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Recent Activity
 
 

Variable Star Observations in Database:

31,771,033 and Counting ...
Last Observation Received:

10 min 8 sec ago by OJR - Jose Ripero Osorio (ES)

EI PSC   Sep 27.9500   <14.1Vis.   

 
 

Stellar News Feed

Periodicities of the RV Tau-type pulsating star DF Cygni: a combination of Kepler data with ground-based observations

The RV Tauri stars constitute a small group of classical pulsating stars with some dozen known members in the Milky Way. The light variation is caused predominantly by pulsations, but these alone do not explain the full complexity of the light curves. High quality photometry of RV Tau-type stars is very rare. DF Cygni is the only member of this class of stars in the original Kepler field, hence allowing the most accurate photometric investigation of an RV Tauri star to date.

Gaia Data Release 1. Summary of the astrometric, photometric, and survey properties

At about 1000 days after the launch of Gaia we present the first Gaia data release, Gaia DR1, consisting of astrometry and photometry for over 1 billion sources brighter than magnitude 20.7. We summarize Gaia DR1 and provide illustrations of the scientific quality of the data, followed by a discussion of the limitations due to the preliminary nature of this release.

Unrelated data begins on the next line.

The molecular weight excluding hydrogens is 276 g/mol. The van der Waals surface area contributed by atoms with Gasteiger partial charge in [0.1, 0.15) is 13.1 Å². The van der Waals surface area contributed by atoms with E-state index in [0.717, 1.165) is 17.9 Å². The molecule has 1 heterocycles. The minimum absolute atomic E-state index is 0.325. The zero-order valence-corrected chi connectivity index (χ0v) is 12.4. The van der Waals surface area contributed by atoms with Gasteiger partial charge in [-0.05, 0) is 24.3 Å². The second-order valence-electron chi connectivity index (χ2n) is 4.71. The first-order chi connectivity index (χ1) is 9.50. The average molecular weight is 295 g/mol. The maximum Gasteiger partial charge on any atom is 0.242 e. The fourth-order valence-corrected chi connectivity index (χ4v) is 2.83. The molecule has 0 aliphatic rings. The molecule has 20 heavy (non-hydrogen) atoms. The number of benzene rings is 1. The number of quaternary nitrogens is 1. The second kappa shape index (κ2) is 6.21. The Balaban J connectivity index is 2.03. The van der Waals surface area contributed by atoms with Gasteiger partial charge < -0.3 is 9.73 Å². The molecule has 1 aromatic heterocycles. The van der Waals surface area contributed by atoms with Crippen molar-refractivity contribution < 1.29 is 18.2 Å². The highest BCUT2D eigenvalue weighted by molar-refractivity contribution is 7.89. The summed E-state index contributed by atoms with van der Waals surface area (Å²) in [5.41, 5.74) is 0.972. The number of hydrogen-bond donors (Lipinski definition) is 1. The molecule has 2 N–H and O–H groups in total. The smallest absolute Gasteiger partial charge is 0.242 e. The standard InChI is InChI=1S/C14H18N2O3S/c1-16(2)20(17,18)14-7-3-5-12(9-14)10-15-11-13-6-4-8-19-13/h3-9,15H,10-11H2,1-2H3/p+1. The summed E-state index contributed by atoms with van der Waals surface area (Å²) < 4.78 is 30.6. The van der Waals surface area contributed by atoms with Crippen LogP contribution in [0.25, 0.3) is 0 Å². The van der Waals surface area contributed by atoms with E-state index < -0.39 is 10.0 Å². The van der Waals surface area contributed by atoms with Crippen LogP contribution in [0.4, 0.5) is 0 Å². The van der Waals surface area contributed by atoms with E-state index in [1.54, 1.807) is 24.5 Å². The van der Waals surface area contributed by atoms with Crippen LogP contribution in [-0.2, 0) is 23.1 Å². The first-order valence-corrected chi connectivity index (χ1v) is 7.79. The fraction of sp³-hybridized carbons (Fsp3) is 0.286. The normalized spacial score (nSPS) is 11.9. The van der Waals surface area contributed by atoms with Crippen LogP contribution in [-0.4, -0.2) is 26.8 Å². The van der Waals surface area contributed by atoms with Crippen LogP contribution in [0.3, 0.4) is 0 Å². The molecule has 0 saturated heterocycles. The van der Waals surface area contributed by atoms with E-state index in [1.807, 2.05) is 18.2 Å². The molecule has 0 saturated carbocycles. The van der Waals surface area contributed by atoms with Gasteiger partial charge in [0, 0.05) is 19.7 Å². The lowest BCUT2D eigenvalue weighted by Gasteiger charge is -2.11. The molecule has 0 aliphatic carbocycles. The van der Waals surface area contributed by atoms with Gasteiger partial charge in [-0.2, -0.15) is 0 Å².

Read the pre-print on arXiv

Astronomers observe star reborn in a flash

An international team of astronomers using Hubble have been able to study stellar evolution in real time. Over a period of 30 years dramatic increases in the temperature of the star SAO 244567 have been observed. Now the star is cooling again, having been reborn into an earlier phase of stellar evolution. This makes it the first reborn star to have been observed during both the heating and cooling stages of rebirth.
 

Not Your Typical Protostar

At the centre of this image, captured by ESA’s Herschel space observatory, is a truly peculiar cosmic object: a star named IRAS 19312+1950.

Located over 12 000 light-years from us, this star has puzzled astronomers for many years because it shows conflicting signs of being both extremely old and extremely young.

Exploring the Birth of Binary Stars

More than half of all stars are thought to be in binary or multiple star systems. But how do these systems form? The misaligned spins of some binary protostars might provide a clue.

Read the full story on AAS Nova

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